I'm not saying it negates what's good and thought-provoking and enjoyable about the film at all. I'm just saying that I resent the abrupt parting of ways with del Toro that I experienced in the last moments. Anyway, leaving aside a somewhat hokey ending, there's lots to enjoy visually and narratively in the movie. Just remember, it's got more Spanish Civil War than you bargained for, less labyrinth than you might've hoped for, and absolutely no David Bowie.

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Tuesday, January 02, 2007

Ringing in New Ears: Pat McLaughlin at Fitzgerald's, New Year's Eve

I'd meant to write this up yesterday, but was far too lazy early on, then far too embroiled in cooking. We have a very good New Year's Eve at Fitzgerald's although our hearing may never be the same. Hearing, she is overrated anyway.

Of course, the move of the Bears game pretty much bent the city of Chicago over and took it roughly from behind, sans lube. Even Berwyn could not escape entirely. The doors at Fitzgerald's had been scheduled to open at 8 PM. A "pick and pay" buffet by Wishbone (which, as noted by M, will soon be opening adjacent to the Club) was to be available shortly thereafter, and opening band in the club/Pat McLaughlin in the side bar music room were scheduled to begin at about 9:30.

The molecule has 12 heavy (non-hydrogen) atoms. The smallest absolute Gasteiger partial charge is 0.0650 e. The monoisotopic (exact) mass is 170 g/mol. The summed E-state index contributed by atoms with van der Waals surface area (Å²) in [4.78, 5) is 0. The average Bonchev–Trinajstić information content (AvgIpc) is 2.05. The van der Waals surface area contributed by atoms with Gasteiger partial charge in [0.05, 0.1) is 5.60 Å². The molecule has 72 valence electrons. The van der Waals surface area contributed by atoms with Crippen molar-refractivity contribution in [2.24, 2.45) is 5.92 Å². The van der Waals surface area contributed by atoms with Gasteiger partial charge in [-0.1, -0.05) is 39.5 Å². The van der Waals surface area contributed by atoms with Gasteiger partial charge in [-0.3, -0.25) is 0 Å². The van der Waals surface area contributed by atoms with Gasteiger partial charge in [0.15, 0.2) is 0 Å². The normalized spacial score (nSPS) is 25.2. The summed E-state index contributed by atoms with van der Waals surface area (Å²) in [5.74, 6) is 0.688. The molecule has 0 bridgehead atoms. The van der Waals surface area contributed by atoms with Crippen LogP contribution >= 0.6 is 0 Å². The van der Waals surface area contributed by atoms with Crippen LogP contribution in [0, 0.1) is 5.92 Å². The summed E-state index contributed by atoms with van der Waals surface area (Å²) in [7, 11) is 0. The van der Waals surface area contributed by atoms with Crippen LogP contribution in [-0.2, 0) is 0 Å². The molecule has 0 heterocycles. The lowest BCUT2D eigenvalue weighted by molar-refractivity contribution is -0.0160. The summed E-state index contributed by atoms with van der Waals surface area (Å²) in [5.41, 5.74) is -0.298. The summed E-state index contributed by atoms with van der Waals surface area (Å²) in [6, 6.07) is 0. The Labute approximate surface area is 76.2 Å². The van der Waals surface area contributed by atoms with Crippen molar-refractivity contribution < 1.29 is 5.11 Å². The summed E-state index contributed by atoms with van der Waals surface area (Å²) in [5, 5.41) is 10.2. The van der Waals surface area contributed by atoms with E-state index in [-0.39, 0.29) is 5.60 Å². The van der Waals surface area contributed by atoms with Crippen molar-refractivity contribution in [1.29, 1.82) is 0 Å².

After Robbie's Show on Saturday, Bill Fitzgerald had announced that things would start "at 7PM with the Bears game in the bar." M turned to me at that time and said, "Maybe we should get here at 7?" Maybe. After 10 years and 170 Sundays of me parked in front of the Bears game, he says maybe.

We arrived at Fitzgerald's at 7 just on the heels of two other attendees who were eager for information on the timing of the evening's events. Unfortunately, the early opening seemed to have introduced some end-of-year chaos into the mix. The guy taking tickets/cash had no idea who was playing where or when. The bartender, who was still busily trying to turn his work area into a functioning bar, had no further information, either. (We were, at least, able to confirm that it was Pat in the side bar and Sonny Landreth in the main club.)